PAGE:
The effects of the global crisis continue to expand. They have moved
from the financial into the real economy. The first signs of contagion
to the political arena can be seen in some countries. History indicates
that this is what happens in moments of deep crisis. The impact on world
trade has already become evident, be it at the exchange level as in the
trends towards protectionism. The term "de-globalization" is
gaining notoriety. And the feeling is that there is still a long road
ahead before the data on the new global reality becomes clear.
As a matter of course, unforeseen situations bring about bewilderment
together with conflicting expectations. The positive expectations focus
on the impact of the new American leadership and on the survival incentives
that emerge when at the brink of a precipice. The negative ones feed on
the fear of the proliferation of contingencies; a possible inadequacy
of what may be called the "Obama factor" -that is, the ability
of the new US President to come up with initiatives that rise to the challenge-;
and, in particular, the future evolution of China's economy.
It is likely that, at the very least, the "Obama factor" will
have become clearer by the time the G20 meet at the London Summit, on
the 2nd and 3rd of April. It is then that the real impact of the reactivation
measures approved by the US Congress on February 13th will be corroborated.
Recovery and Reinvestment Act of 2009, on http://appropriations.house.gov/).
The effects of the crisis on world trade and on the commercial policies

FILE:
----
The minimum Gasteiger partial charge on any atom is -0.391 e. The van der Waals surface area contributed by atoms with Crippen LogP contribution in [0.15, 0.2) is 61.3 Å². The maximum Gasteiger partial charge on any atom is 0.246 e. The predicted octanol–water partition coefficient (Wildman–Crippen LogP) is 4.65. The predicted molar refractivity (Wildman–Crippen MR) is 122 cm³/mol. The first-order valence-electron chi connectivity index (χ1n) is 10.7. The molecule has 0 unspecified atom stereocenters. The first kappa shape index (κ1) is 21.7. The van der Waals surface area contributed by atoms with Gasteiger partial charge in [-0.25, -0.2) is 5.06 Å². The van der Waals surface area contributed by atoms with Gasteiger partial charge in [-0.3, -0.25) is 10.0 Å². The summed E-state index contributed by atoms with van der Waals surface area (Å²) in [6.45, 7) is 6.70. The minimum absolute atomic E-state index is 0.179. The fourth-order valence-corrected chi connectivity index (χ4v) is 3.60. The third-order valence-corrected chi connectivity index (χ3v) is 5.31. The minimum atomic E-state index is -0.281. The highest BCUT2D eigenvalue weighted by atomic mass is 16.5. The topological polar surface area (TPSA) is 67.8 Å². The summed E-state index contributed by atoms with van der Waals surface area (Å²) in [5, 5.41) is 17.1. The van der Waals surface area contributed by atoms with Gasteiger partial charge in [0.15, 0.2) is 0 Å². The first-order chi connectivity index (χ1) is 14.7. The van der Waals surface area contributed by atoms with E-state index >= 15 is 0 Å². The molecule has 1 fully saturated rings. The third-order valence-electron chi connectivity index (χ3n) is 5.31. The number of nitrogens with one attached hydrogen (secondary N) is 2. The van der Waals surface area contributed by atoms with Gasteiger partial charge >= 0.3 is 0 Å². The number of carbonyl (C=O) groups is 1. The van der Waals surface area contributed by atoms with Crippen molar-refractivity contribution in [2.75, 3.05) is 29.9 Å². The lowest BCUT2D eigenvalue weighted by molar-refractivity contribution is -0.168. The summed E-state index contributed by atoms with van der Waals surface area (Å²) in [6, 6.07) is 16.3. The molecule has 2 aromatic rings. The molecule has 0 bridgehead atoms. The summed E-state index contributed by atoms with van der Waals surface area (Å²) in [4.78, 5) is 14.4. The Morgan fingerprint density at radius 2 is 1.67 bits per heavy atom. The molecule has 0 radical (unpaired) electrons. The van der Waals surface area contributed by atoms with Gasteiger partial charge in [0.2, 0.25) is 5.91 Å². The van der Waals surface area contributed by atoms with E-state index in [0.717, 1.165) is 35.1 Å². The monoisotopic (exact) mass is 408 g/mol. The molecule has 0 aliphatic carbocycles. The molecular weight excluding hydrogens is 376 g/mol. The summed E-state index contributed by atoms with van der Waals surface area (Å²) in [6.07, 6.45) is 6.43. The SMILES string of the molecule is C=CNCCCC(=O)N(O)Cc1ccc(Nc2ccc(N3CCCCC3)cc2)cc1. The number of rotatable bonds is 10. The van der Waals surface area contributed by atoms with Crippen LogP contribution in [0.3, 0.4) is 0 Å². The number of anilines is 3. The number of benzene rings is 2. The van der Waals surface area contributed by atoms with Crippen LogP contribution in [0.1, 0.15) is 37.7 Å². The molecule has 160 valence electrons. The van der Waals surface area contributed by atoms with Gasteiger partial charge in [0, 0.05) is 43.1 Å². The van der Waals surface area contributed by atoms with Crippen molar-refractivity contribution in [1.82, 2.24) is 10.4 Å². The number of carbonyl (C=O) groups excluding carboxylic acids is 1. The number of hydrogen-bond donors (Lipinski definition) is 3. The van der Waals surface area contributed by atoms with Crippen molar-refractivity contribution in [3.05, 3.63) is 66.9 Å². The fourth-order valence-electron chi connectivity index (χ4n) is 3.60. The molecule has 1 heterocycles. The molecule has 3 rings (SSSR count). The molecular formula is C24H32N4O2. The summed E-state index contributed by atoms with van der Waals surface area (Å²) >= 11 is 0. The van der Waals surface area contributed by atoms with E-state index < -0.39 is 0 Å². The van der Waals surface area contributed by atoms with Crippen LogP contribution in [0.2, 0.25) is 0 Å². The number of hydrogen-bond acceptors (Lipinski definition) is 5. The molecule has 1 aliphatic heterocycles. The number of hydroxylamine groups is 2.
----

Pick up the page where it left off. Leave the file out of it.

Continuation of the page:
of the leading countries will become clearer as well. The fact is that,
for the time being, protectionism has returned as a relevant problem to
the world trade agenda. As a consequence, the debate over its modalities,
reach and real impact has intensified. At the moment it is focused, to
a great extent, on the preparatory process of the G20 Summit. It became
a main topic of discussion at the Lausanne meeting of February 3rd, organized
by the IMD together with the Evian Group and the International Chamber
of Commerce (http://www.imd.ch/news/IMD-RLS-Roundtable-Session-1.cfm).
It is a debate that carries on, with a remarkable level of excellence,
in Voxeu (http://www.voxeu.org/index.php?q=node/2840)
with Richard Baldwin acting as moderator and the participation of experts
of international renown.
On the Rome meeting of February 13th, the G7 resumed -together with those
issues related to the stabilization of the global economy and the financial
markets and the reforms of the international system- the topic of the
impact of the global crisis on world trade. This matter had already taken
up center stage at the first G20 Summit, held in Washington last November.
a full text of the Rome G7 Communiqué see http://www.ft.com/).